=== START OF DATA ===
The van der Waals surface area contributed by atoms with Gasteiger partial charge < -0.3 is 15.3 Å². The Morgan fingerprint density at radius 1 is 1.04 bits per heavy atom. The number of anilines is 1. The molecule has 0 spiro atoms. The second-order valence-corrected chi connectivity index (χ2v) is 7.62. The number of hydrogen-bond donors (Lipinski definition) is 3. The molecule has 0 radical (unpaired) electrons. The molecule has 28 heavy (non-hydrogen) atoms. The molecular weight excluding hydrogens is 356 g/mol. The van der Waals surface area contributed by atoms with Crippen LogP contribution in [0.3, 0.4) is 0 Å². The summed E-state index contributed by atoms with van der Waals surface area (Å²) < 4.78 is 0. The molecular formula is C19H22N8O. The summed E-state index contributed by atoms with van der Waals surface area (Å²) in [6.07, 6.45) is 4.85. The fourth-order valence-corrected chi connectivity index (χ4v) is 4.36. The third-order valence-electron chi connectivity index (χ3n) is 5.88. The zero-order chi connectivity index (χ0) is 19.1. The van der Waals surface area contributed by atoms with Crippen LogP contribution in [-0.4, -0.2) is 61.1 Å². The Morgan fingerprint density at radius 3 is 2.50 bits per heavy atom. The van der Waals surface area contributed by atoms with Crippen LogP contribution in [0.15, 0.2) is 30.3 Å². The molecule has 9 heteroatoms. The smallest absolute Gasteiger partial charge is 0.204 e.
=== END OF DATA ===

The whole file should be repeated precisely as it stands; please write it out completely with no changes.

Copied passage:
The van der Waals surface area contributed by atoms with Gasteiger partial charge < -0.3 is 15.3 Å². The Morgan fingerprint density at radius 1 is 1.04 bits per heavy atom. The number of anilines is 1. The molecule has 0 spiro atoms. The second-order valence-corrected chi connectivity index (χ2v) is 7.62. The number of hydrogen-bond donors (Lipinski definition) is 3. The molecule has 0 radical (unpaired) electrons. The molecule has 28 heavy (non-hydrogen) atoms. The molecular weight excluding hydrogens is 356 g/mol. The van der Waals surface area contributed by atoms with Crippen LogP contribution in [0.3, 0.4) is 0 Å². The summed E-state index contributed by atoms with van der Waals surface area (Å²) < 4.78 is 0. The molecular formula is C19H22N8O. The summed E-state index contributed by atoms with van der Waals surface area (Å²) in [6.07, 6.45) is 4.85. The fourth-order valence-corrected chi connectivity index (χ4v) is 4.36. The third-order valence-electron chi connectivity index (χ3n) is 5.88. The zero-order chi connectivity index (χ0) is 19.1. The van der Waals surface area contributed by atoms with Crippen LogP contribution in [-0.4, -0.2) is 61.1 Å². The Morgan fingerprint density at radius 3 is 2.50 bits per heavy atom. The van der Waals surface area contributed by atoms with Crippen LogP contribution in [0.15, 0.2) is 30.3 Å². The molecule has 9 heteroatoms. The smallest absolute Gasteiger partial charge is 0.204 e.